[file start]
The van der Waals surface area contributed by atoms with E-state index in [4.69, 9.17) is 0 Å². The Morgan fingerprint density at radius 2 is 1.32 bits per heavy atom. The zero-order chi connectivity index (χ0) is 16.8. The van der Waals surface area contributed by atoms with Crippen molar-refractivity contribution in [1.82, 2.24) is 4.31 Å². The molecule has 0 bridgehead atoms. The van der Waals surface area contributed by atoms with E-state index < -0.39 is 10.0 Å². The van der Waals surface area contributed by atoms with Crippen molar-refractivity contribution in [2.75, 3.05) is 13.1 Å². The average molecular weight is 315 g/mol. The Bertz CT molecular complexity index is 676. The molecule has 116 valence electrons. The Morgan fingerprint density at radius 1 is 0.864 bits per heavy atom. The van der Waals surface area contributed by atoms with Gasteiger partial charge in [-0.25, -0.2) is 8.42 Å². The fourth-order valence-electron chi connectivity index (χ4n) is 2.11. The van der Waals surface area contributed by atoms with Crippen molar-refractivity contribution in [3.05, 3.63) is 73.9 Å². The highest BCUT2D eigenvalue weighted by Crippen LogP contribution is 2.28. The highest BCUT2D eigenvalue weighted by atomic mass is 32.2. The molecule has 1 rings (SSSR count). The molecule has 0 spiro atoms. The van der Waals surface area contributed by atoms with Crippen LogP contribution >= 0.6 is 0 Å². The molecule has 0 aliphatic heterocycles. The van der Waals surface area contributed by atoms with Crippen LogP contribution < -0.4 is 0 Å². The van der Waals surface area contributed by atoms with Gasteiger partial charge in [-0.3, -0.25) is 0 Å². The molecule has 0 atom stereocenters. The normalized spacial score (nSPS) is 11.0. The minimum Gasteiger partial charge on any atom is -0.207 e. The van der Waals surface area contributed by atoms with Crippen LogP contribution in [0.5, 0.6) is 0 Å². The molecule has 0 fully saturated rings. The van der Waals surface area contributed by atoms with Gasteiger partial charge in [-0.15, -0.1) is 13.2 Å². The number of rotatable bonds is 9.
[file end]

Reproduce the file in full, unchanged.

The van der Waals surface area contributed by atoms with E-state index in [4.69, 9.17) is 0 Å². The Morgan fingerprint density at radius 2 is 1.32 bits per heavy atom. The zero-order chi connectivity index (χ0) is 16.8. The van der Waals surface area contributed by atoms with Crippen molar-refractivity contribution in [1.82, 2.24) is 4.31 Å². The molecule has 0 bridgehead atoms. The van der Waals surface area contributed by atoms with E-state index < -0.39 is 10.0 Å². The van der Waals surface area contributed by atoms with Crippen molar-refractivity contribution in [2.75, 3.05) is 13.1 Å². The average molecular weight is 315 g/mol. The Bertz CT molecular complexity index is 676. The molecule has 116 valence electrons. The Morgan fingerprint density at radius 1 is 0.864 bits per heavy atom. The van der Waals surface area contributed by atoms with Gasteiger partial charge in [-0.25, -0.2) is 8.42 Å². The fourth-order valence-electron chi connectivity index (χ4n) is 2.11. The van der Waals surface area contributed by atoms with Crippen molar-refractivity contribution in [3.05, 3.63) is 73.9 Å². The highest BCUT2D eigenvalue weighted by Crippen LogP contribution is 2.28. The highest BCUT2D eigenvalue weighted by atomic mass is 32.2. The molecule has 1 rings (SSSR count). The molecule has 0 spiro atoms. The van der Waals surface area contributed by atoms with Crippen LogP contribution >= 0.6 is 0 Å². The molecule has 0 aliphatic heterocycles. The van der Waals surface area contributed by atoms with Crippen LogP contribution < -0.4 is 0 Å². The van der Waals surface area contributed by atoms with Gasteiger partial charge in [-0.3, -0.25) is 0 Å². The molecule has 0 atom stereocenters. The normalized spacial score (nSPS) is 11.0. The minimum Gasteiger partial charge on any atom is -0.207 e. The van der Waals surface area contributed by atoms with Crippen LogP contribution in [0.5, 0.6) is 0 Å². The molecule has 0 fully saturated rings. The van der Waals surface area contributed by atoms with Gasteiger partial charge in [-0.15, -0.1) is 13.2 Å². The number of rotatable bonds is 9.